- CFA Exams
- CFA Exam: Level II 2021
- Study Session 4. Economics
- Reading 10. Currency Exchange Rates: Understanding Equilibrium Value
- Subject 2. Foreign exchange forward markets

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**CFA Practice Question**

The spot rate on the pound is $1.5005/£, the 360-day forward is $1.5020/£, the 360-day interest rate in the U.S. is 2.25%, and in the U.K. it is 1.9%. Is covered interest arbitrage possible and if so, what are your profits assuming $1,000,000 or its equivalent in the other currency?

B. covered interest arbitrage is possible with a profit of $2,481.

C. covered interest arbitrage is possible with a profit of $1,652.

A. covered interest arbitrage is not possible.

B. covered interest arbitrage is possible with a profit of $2,481.

C. covered interest arbitrage is possible with a profit of $1,652.

Correct Answer: B

The interest rate differential and forward premium/discount are such that you want to invest in the U.S. money market. Borrow £666,444.52, then convert it in the spot market to $1,000,000 (666,444.52 x 1.5005). Invest in U.S. money market at 2.25%. Enter forward contract to deliver $1,022,500 in 360 days for £680,758.76 ($1,022,500/1.5020). In 360 days, exercise forward and repay loan of £679,106.96 (£666,444.52 x 1.019), leaving a profit of £1652 or $2,481. In practice, you would only enter a forward contract for $1,020,019, the amount necessary to repay the loan, leaving you with the $2,481.

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**User Contributed Comments**
7

User |
Comment |
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mazen1967 |
how about the formla |

rhardin |
How do I know that I want to invest in US market? I'm confused... |

Allen88 |
This is what I thought. Calculating the actual forward rate, I did, ($1.5005/1.019)*(1.0225) and got $1.506 per pound. Since the forward contract is $1.502 per pound that means that the dollar appreciated in value compared to the actual forward calculation ($1.506). This means that the pound depreciated a lot more than expected so we would want to borrow pound and then repay pound. |

Offboard |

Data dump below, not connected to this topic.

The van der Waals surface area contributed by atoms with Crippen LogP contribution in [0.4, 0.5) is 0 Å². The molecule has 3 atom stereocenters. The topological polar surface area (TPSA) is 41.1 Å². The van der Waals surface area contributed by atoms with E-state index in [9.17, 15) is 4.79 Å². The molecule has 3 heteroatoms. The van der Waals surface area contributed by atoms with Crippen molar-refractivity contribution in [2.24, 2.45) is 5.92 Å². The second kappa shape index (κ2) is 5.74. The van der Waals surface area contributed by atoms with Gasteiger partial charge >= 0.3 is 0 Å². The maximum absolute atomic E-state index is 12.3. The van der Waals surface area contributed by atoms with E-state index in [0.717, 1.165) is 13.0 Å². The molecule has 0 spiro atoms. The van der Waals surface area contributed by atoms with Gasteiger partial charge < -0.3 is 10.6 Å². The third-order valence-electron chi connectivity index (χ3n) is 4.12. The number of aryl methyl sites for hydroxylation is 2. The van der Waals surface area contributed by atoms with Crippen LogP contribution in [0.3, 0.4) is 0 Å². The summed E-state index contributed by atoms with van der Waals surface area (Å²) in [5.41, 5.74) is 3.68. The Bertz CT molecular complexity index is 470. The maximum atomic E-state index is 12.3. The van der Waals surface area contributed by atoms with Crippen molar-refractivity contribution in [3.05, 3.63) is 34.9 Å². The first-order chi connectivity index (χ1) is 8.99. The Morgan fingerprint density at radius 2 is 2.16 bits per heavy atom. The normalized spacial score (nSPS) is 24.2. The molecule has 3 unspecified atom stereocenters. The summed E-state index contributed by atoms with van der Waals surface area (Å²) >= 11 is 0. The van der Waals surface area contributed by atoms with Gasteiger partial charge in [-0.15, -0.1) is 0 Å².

You calculate forward rate and get 1,5056$ per 1 pound (and that should be the rate), but you see the rate 1,5005$ on the market. You conclude that pound is trading cheap, so you should borrow in pounds and loan in dollars. |

tushi123 |
Is an arbitrage profit possible if I do not take a loan? |

davidt876 |
the point is to show why covered interest parity has a practical application in pricing - it's a hypothetical way to show how an efficient market price correction can occur without the need for any net investment. but yes tushi you can make money without borrowing and instead making a net investment. if u start in GBP, convert to USD at the spot, and invest that USD at 2.25% in the US market. at the same time enter into the forward to buy back £ in a year at a price that we've calculated to be lower than the spot rate "should" be in a year. You get access to the higher interest rates without the FX market punishing you by erasing your potential profits by properly pricing forward rates. or u start in USD invest at 2.25% and contract to convert your USD to GBP at the quoted forward rate. in a year cash out and honour your forward, then convert back to USD at the spot rate (which if covered interest holds should be higher than the forward rate you locked in - i.e. use the mispriced forward to buy pounds cheap, and sell pounds high at the spot rate) so even if you don't want to borrow money there's an arbitrage opportunity, and so demand for the forward should increase and so the price should increase - until it approached the "correct" forward rate we calculated. but keep in mind that there are other risks involved in currency trading.. markets with higher interest rates tend to be riskier (try imagine a pair thats not USD/GBP). you may be worried about the counter party honouring their end of the forward contract in a riskier market with higher interest rates... so you'd only enter this trade if the mispricing was substantially more than 30pips. also trading frictions make it impossible for the parity to always hold. point is that these examples are conceptual. and make a very good argument for why covered interest parity should at the very least be used as a benchmark when pricing currency pairs |

Rm178234 |
I found it easier to just use the covered interest differential equation. Plug in all the numbers here besides foreign interest rate (which is what you want to solve for). The answer ends up being 2.0019%. So if the zero arbitrage point is 2.0019% and the current foreign interest rate is 2.25% you are making a profit of .2481% which is $2481 on $1,000,000. |